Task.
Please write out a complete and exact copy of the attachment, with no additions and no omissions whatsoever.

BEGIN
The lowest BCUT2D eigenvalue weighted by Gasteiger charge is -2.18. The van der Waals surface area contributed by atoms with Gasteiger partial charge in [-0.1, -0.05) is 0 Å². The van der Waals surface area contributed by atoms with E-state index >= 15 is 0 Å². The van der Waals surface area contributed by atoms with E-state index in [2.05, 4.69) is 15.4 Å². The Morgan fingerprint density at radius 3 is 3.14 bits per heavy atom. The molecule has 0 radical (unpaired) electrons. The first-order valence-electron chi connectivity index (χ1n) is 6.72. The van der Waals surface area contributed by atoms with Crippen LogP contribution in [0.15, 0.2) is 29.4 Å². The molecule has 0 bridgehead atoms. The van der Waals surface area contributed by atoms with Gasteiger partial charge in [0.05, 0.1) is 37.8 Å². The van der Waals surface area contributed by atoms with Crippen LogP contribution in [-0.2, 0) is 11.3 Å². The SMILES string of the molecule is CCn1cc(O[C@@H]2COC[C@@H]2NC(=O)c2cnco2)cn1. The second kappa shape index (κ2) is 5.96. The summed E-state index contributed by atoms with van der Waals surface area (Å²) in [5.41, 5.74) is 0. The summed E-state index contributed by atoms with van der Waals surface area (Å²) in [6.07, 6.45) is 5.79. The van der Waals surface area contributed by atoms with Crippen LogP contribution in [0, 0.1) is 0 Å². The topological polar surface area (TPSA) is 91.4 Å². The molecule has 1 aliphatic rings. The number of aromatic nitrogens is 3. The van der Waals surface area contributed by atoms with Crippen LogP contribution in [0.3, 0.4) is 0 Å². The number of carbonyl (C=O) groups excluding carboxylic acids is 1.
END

The lowest BCUT2D eigenvalue weighted by Gasteiger charge is -2.18. The van der Waals surface area contributed by atoms with Gasteiger partial charge in [-0.1, -0.05) is 0 Å². The van der Waals surface area contributed by atoms with E-state index >= 15 is 0 Å². The van der Waals surface area contributed by atoms with E-state index in [2.05, 4.69) is 15.4 Å². The Morgan fingerprint density at radius 3 is 3.14 bits per heavy atom. The molecule has 0 radical (unpaired) electrons. The first-order valence-electron chi connectivity index (χ1n) is 6.72. The van der Waals surface area contributed by atoms with Crippen LogP contribution in [0.15, 0.2) is 29.4 Å². The molecule has 0 bridgehead atoms. The van der Waals surface area contributed by atoms with Gasteiger partial charge in [0.05, 0.1) is 37.8 Å². The van der Waals surface area contributed by atoms with Crippen LogP contribution in [-0.2, 0) is 11.3 Å². The SMILES string of the molecule is CCn1cc(O[C@@H]2COC[C@@H]2NC(=O)c2cnco2)cn1. The second kappa shape index (κ2) is 5.96. The summed E-state index contributed by atoms with van der Waals surface area (Å²) in [5.41, 5.74) is 0. The summed E-state index contributed by atoms with van der Waals surface area (Å²) in [6.07, 6.45) is 5.79. The van der Waals surface area contributed by atoms with Crippen LogP contribution in [0, 0.1) is 0 Å². The topological polar surface area (TPSA) is 91.4 Å². The molecule has 1 aliphatic rings. The number of aromatic nitrogens is 3. The van der Waals surface area contributed by atoms with Crippen LogP contribution in [0.3, 0.4) is 0 Å². The number of carbonyl (C=O) groups excluding carboxylic acids is 1.